The U.S. Department of Agriculture turns 150 years old in May, having been created by Congress and President Lincoln in 1862. Leaders of the agricultural community are pointing to biotechnology as a continuation of the scientific approach to agriculture that USDA has promoted from the beginning.
In a recent column, American Farm Bureau Federation President and CEO Bob Stallman outlined the history and continuity of USDA’s mission:
“On May 15, 1862, President Lincoln signed into law a bill establishing a new Department of Agriculture, which was specifically directed to acquire information through ‘practical and scientific experiments’ and to collect and propagate ‘new and valuable seeds and plants’ and distribute these to the nation’s agriculturists,” Stallman wrote.
“The federal government was, from the beginning of its involvement in agriculture, dedicated to scientific progress in farming. This commitment continues today and is shared by farmers and ranchers across the country,” Stallman wrote, adding, “The importance of science and innovation - biotechnology in particular - to agriculture will be significant as we face several challenges in the years ahead.”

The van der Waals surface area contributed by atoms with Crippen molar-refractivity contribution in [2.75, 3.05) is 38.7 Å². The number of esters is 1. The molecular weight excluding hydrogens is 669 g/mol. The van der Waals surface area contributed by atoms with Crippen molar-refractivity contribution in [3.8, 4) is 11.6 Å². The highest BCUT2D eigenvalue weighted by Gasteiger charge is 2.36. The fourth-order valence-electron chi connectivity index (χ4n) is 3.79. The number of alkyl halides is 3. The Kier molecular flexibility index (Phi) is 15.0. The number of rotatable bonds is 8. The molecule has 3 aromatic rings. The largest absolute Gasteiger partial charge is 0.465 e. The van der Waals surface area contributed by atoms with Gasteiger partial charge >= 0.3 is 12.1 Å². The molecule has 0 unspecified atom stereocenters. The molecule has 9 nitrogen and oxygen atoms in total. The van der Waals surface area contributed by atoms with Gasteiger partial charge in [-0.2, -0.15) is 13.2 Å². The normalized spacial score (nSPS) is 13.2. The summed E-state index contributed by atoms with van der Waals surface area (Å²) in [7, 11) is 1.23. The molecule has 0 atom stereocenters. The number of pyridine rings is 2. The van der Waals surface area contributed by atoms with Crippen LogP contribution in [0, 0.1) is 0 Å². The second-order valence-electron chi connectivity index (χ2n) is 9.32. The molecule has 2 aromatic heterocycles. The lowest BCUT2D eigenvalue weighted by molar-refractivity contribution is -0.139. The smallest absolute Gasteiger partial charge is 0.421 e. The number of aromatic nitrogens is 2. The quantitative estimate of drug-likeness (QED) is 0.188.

“Our Earth is fragile,” Stallman wrote in his column. “To take care of our environment, we must embrace agriculture research, science, innovation and biotechnology. When it comes to medical care, communication and transportation we accept the importance of innovation. We need to do the same when it comes to the production of food.”
Former Secretary of Agriculture John Block, in his radio program, also took note of USDA’s 150th anniversary and the connection to biotech.
“By year 2050, the world will have 2 billion more mouths to feed,” Block pointed out. “We have a challenge. However, we can successfully meet that challenge if we continue to promote agricultural research, science, innovation - including today’s amazing productivity-driven biotechnology.” Read more.